In a move that has caught practitioners, students and state officials by surprise, the Dallas College of Oriental Medicine (DCOM) officially closed its doors Friday, Jan. 7. The closing appears to be related to an opinion issued last year by the Texas Attorney General's Office, which put the degree-granting status of acupuncture schools in the hands of the state's Higher Education Coordinating Board. According to DCOM President Mark Hanson, DC, LAc, the coordinating board had required the college to hire more full-time faculty members, leading to financial difficulties that eventually forced the school to shut its doors.
"I have run out of money," said Dr. Hanson, in a statement to the Fort Worth Star-Telegram. "All of these regulations made things much tighter."
A message on the college's answering machine, accessed Jan. 12, 2005, stated that the college was closed, but did not provide any further information. Visits to the college's Web site on Jan. 12 and Jan. 18 showed no mention of the closure.
Established by Stuart Mauro, LAc, OMD, in 1991, the college was originally known as the Third Coast Institute of Acupuncture and Oriental Medicine, and was developed with two goals in mind: producing an exceptional program of study in Oriental medicine, and providing affordable health care for residents in the Dallas/Fort Worth area. It was purchased by Dr. Hanson in April 1996, and renamed the Dallas Institute of Acupuncture & Oriental Medicine in September 1997. In November 2001, the institute changed its name once again, this time to the Dallas College of Oriental Medicine.
In May 1999, the college became a candidate for accreditation from the Accreditation Commission for Acupuncture and Oriental Medicine. It soon established a reputation as having one of the best clinical training components of any Oriental medicine school in the country. In 2000, and again in 2002, the college was honored as one of three schools to receive an "Outstanding Clinical Training" award from the TCM World Foundation. Its Oriental medicine program received full ACAOM accreditation in May 2001.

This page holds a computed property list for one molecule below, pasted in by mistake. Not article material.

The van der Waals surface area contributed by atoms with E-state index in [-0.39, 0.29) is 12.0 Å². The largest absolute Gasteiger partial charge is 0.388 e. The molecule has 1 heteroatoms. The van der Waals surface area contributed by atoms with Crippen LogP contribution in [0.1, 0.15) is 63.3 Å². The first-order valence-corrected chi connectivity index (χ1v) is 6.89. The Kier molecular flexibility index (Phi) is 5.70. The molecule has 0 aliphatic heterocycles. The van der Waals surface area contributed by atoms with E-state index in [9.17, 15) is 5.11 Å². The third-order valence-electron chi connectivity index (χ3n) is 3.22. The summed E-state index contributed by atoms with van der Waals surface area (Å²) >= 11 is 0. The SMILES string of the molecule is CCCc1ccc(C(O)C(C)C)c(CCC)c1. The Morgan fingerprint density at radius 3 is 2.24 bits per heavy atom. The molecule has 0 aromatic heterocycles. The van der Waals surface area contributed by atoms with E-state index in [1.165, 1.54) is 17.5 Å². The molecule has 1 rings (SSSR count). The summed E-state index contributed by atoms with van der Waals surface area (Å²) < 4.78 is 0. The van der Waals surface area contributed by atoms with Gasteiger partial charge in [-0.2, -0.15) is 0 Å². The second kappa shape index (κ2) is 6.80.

Legal Ruling May Have Contributed to Closure
In August 2003, Donald Brown, the commissioner of higher education for the Texas Higher Education Coordinating Board (THECB), submitted a letter to Greg Abbott, the state's attorney general, for a clarification regarding the state's Education Code. At issue was whether schools of acupuncture in Texas were subject to THECB regulation, or whether they met any requirements that would exempt them from regulation.
While the Texas Education Code empowers the THECB to regulate certain types of postsecondary educational institutions, acupuncture schools would have been exempted from THECB regulation, provided they met one of two criteria. The first exemption would apply if an institution was found to be "fully accredited by a recognized accrediting agency." A review found that while all of the acupuncture schools in Texas are accredited by the Accreditation Commission for Acupuncture and Oriental Medicine (ACAOM), the commission itself was not recognized as an accrediting agency by the THECB. In fact, the THECB does not recognize accrediting agencies for any health professions, including medicine, chiropractic and osteopathy. The only national accrediting agencies the THECB does recognize are the Association for Biblical Higher Education and the Association of Theological Schools in the United States and Canada.